Already, and before considering the arts of painting and sculpture, we are coming within sight of our general law. This law seems to be that, so far as an art is dependent upon any form of exact knowledge, so far it partakes of the nature of science and is capable of progress. So far as it is expressive of a mind and soul, its greatness is dependent upon the greatness of that mind and soul, and it is incapable of progress. It may even be the reverse of progressive, because as an art becomes more complicated and makes ever greater demands upon technical mastery, it becomes more difficult as a medium of expression, while the mind to be expressed becomes more sophisticated and less easy of expression in any medium. It would take a greater mind than Homer's to express modern ideas in modern verse with Homer's serene perfection; it would take, perhaps, a greater mind than Bach's to employ all the resources of modern music with his glorious ease and directness. And greater minds than those of Bach and Homer the world has not often the felicity to possess.
The arts of painting and sculpture are imitative arts above all others, and therefore more dependent than any others upon exact knowledge, more tinged with the quality of science. Let us see how they illustrate our supposed law.
Sculpture depends, as does architecture, upon certain laws of proportion in space which are analogous to the laws of proportion in time and in pitch upon which music is founded. But as sculpture represents the human figure, whereas architecture and music represent nothing, sculpture requires for its perfection the mastery of an additional science, which is the knowledge of the structure and movement of the human body. This knowledge may be acquired with some rapidity, especially in times and countries where man is often seen unclothed. So, in the history of civilizations, sculpture developed early, after poetry, but with architecture, and before painting and polyphonic music. It reached the greatest perfection of which it is capable in the age of Pericles, and from that time progress was impossible to it, and for a thousand years its movement was one of decline. After the dark ages sculpture was one of the first arts to revive; and again it develops rapidly—though not so rapidly as before, conditions of custom and climate being less favorable to it—until it reaches, in the first half of the sixteenth century, something near its former perfection. Again it can go no further; and since then it has changed but has not progressed. In Phidias, by which name I would signify the sculptor of the pediments of the Parthenon, we have the coincidence of a superlatively great artist with the moment of technical and scientific perfection in the art, and a similar coincidence crowns the work of Michelangelo with a peculiar glory. But, apart from the work of these two men, the essential value of a work of sculpture is by no means always equal to its technical and scientific completeness. There are archaic statues that are almost as nobly beautiful as any work by Phidias and more beautiful than almost any work that has been done since his time. There are bits of Gothic sculpture that are more valuable expressions of human feeling than anything produced by the contemporaries of Buonarroti. Even in times of decadence a great artist has created finer things than could be accomplished by a mediocre talent of the great epochs, and the world could ill spare the Victory of Samothrace or the portrait busts of Houdon.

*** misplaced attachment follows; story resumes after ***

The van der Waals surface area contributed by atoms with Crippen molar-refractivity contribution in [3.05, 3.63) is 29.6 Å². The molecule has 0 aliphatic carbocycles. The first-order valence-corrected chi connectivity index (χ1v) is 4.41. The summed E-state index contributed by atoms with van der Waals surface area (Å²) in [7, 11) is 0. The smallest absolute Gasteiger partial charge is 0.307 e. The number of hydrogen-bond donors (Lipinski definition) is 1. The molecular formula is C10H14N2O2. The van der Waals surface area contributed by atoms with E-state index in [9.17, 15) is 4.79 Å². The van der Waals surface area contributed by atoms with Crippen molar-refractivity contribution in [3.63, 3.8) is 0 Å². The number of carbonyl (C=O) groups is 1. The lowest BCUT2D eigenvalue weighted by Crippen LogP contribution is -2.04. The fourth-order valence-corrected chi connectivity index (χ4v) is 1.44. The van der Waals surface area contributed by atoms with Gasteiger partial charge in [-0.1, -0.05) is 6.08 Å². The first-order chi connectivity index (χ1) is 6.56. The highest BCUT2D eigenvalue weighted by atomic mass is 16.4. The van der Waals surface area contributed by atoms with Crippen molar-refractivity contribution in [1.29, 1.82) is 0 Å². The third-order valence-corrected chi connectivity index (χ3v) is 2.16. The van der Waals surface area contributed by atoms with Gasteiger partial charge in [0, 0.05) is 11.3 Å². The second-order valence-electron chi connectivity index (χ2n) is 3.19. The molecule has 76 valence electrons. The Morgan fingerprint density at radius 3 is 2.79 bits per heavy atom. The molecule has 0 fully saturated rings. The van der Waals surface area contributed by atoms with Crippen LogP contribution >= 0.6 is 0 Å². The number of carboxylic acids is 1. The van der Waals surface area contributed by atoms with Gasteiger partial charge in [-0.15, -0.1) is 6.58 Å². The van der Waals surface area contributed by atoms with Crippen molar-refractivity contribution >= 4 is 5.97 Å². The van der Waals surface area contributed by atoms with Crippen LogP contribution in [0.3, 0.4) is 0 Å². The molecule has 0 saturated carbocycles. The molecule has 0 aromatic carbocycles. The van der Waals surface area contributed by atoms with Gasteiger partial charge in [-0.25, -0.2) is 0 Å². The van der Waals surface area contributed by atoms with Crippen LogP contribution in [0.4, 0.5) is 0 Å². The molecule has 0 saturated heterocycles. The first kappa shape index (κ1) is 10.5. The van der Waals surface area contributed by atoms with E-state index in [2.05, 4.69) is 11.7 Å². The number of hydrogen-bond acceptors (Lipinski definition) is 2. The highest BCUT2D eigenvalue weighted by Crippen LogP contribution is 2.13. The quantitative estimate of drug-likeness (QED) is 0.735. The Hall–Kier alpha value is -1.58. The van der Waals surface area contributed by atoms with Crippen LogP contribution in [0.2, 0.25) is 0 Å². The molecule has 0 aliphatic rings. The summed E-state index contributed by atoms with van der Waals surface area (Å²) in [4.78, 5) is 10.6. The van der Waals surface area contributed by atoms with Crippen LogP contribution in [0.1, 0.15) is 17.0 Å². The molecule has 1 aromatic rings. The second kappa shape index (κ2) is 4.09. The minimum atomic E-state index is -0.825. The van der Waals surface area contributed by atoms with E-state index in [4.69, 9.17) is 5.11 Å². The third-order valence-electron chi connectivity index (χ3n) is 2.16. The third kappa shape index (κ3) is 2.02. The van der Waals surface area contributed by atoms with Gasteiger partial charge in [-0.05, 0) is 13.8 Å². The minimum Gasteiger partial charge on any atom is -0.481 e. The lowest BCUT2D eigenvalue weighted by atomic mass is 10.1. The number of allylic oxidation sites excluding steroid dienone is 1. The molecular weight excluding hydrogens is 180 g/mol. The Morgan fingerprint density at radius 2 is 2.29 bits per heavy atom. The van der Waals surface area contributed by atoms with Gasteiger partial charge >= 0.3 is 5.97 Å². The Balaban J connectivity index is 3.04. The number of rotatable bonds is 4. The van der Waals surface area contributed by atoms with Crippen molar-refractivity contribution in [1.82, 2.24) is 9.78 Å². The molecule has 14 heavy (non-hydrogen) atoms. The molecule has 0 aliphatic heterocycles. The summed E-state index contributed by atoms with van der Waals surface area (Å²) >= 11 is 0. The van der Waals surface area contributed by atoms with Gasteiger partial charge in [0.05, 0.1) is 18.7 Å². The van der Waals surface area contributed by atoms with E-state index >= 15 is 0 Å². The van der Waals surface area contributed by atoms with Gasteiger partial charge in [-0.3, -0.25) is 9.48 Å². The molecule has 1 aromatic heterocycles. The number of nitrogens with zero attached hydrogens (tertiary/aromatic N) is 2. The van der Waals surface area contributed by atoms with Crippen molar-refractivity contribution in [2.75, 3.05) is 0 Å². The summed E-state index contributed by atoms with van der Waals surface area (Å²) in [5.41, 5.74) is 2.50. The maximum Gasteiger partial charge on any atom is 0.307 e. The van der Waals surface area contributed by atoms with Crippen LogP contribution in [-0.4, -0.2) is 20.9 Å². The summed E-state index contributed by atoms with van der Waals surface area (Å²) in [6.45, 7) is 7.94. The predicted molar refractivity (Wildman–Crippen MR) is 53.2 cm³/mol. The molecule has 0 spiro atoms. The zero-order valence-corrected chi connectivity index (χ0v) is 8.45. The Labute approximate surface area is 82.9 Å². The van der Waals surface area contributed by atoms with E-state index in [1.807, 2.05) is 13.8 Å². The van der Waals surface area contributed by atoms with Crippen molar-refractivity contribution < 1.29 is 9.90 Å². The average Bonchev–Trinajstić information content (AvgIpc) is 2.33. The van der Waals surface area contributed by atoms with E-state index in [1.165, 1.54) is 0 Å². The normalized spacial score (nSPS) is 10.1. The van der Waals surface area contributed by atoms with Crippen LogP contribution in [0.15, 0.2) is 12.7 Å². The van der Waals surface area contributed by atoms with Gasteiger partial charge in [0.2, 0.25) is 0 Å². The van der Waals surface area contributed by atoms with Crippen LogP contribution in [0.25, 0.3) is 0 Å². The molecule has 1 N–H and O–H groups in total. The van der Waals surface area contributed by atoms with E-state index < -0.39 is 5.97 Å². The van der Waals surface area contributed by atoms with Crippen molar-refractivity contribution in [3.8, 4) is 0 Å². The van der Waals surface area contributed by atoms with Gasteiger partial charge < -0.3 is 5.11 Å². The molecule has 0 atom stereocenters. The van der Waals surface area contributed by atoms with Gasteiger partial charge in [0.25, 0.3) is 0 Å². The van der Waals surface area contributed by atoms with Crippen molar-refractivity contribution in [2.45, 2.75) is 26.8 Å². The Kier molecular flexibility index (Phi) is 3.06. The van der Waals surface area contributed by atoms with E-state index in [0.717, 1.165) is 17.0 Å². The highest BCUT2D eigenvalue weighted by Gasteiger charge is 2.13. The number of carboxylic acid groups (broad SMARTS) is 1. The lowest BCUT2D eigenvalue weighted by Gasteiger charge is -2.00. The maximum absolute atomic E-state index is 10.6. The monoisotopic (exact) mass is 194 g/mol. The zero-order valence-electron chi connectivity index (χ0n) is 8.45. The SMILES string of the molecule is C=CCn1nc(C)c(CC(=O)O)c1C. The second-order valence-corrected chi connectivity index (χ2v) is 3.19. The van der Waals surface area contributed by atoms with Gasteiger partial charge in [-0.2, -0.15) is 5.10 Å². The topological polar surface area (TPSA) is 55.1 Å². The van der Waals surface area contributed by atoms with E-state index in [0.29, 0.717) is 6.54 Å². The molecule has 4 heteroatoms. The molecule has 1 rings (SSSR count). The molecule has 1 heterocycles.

As sculpture is one of the simplest of the arts, painting is one of the most complicated. The harmonies it constructs are composed of almost innumerable elements of lines and forms and colors and degrees of light and dark, and the science it professes is no less than that of the visible aspect of the whole of nature—a science so vast that it never has been and perhaps never can be mastered in its totality. Anything approaching a complete art of painting can exist only in an advanced stage of civilization. An entirely complete art of painting never has existed and probably never will exist. The history of painting, after its early stages, is a history of loss here balancing gain there, of a new means of expression acquired at the cost of an old one.